What was the criteria for the music you chose to include in this collection? What made one cue more appropriate than another?
Personal choice, really! That’s the only way to approach a project as huge as this (remember that your US 2-disc version is a distillation of a limited 11-CD collectors’ set). I also needed to try to illustrate the history of both the music and the techniques, so that also informed the selection.
Aside from the theme song, what do you think is the most significant piece of music written for DW?
The TARDIS sound, certainly. It’s always been acknowledged as electronic music rather than a simple sound effect, and is as recognizable a “theme” for the program as the theme tune itself.
In this global marketplace, why did the American audience get a 2-CD edition of the 50th Anniversary music, while the UK received a 4-CD version? Is there any special significance to the music that was exclusive for the UK?
You would have to ask David Stoner [Silva Screen Records] about that! My understanding is that a 4-CD set containing 129 items is pretty much un-licensable in the US, hence the 2-CD set containing 45 tracks. I started with the 11-CD set, created a 4-CD set from that, and then was asked to further distil it to two CDs for the US.
Aside from the piece from the 1996 TV movie, the Doctor who has the least amount of music presented in the US set is Jon Pertwee. Conversely, on the UK set, Chris Eccleston is represented with the least music (even less than the TV movie). Do you know why that happened?
That is purely the way it worked out - trying to juggle the total number of tracks with fair representation of Doctors and composers over the various sets. Eccleston’s representation on the sets is predicated on the material we’ve been allowed to include.
John Debney is the only American composer to ever score music for DW. Is that looked upon as a black mark by Who purists?
Not at all; it was a US movie and had a US composer. I pitched for it myself but was told they were going “in a different direction”. And, indeed, they were. Like the New Series, since 2005 it deliberately abandoned the experimental, edgy electronica of the early years and went for a more generic, orchestral sound.
I find it interesting that Debney’s score is probably the biggest musical departure from the canon, while the music for the 2 Amicus films fits rather nicely within canon. Why was no music from the two Amicus films released on either set? Has there been any move by the screenwriters to attempt to work the Amicus films into DW canon?
The Amicus films are cinema adaptations of early television scripts. They are alternatives to canon and sit alongside it, but are not a part of it (in those films, the Doctor is an eccentric human inventor, not an alien for a start). We have released a separate CD of music from the films, but this set concentrates on the history of the TV series.
Why do you think the series has avoided the use of specific, recurrent character theming until Murray Gold came onto the scene?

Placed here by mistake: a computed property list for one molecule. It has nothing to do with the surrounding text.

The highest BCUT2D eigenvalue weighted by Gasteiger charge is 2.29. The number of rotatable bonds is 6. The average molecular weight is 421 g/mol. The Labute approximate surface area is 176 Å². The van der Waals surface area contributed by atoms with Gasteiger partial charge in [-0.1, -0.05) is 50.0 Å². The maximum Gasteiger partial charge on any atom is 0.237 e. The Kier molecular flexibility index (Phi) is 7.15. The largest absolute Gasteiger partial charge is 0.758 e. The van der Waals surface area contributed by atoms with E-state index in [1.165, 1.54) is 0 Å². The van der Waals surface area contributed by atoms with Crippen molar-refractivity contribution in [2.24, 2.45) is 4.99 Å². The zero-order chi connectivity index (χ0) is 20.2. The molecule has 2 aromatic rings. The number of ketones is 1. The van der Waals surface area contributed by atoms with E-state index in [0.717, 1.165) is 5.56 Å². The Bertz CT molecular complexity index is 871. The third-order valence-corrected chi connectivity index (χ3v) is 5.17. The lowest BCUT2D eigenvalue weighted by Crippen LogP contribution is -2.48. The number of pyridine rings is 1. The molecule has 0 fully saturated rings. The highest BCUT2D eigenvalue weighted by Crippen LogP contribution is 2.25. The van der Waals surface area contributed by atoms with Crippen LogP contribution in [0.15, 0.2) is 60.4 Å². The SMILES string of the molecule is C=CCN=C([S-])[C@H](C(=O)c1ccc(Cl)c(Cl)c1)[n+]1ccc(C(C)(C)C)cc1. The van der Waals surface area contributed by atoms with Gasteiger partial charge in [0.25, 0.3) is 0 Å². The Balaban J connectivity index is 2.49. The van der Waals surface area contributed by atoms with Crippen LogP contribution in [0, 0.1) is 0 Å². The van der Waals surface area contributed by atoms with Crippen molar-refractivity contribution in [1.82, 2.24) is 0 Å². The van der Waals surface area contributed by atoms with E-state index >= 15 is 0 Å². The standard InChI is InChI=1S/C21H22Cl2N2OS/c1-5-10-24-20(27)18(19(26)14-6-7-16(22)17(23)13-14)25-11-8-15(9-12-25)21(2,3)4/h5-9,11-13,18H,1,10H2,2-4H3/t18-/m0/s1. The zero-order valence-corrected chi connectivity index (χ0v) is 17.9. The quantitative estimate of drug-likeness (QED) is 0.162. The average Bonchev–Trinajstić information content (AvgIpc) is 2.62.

Because the “classic” series was more about incident and adventure than character. Certainly, within scores, some composers developed character themes (and Dudley Simpson certainly had themes for the Doctor and K9) but it wasn’t that kind of show. Nowadays, it’s all about character. Also, we used to through-score all episodes with original music, nowadays there is a lot of reuse of music, so it makes more sense to have “themes”. Plus, of course, the series used to regularly vary the composer - that hasn’t happened since 2005, so just the one voice is heard.
As a composer of DW music yourself, what was the most challenging aspect of your job then?
Time-scale! And trying to produce the asked-for big sound on the available synthesizer technology! There was never the budget for additional musicians, even for a story like “Ghost Light” that cried out for them. But that’s what made it fun!
What exactly is your job as a DW music archivist? What does the work entail?
It’s a freelance, hobby job - unpaid for the most part. I just collect the music and make sure the tapes are preserved at the BBC, and where possible, released commercially - because nobody else does it, and because if I didn’t do it, most of the music would be lost by now (as indeed much of it was, before I got involved).
Why is the preservation of DW music so important to you?
Because it’s great music; because I love it; because it encompasses the history of technique and technology. And because Doctor Who is - over its 50 years - such an astonishing part of the cultural history of television that it certainly deserves preservation.
Which composer do your feel has contributed the most to the evolution of DW music?
Dudley Simpson in the early days - constantly inventing, usually in partnership with the Radiophonic Workshop. Nowadays, Murray Gold has made it entirely his own.
If you would hazard a guess, where do you see the next evolution of DW music headed?
Gosh, I don’t know. You’d have to ask Murray Gold now. It’s his gig, and I don’t see him letting it go!
Stay tuned to DoctorWhoMusic.com for details on the 11-disc TARDIS box set.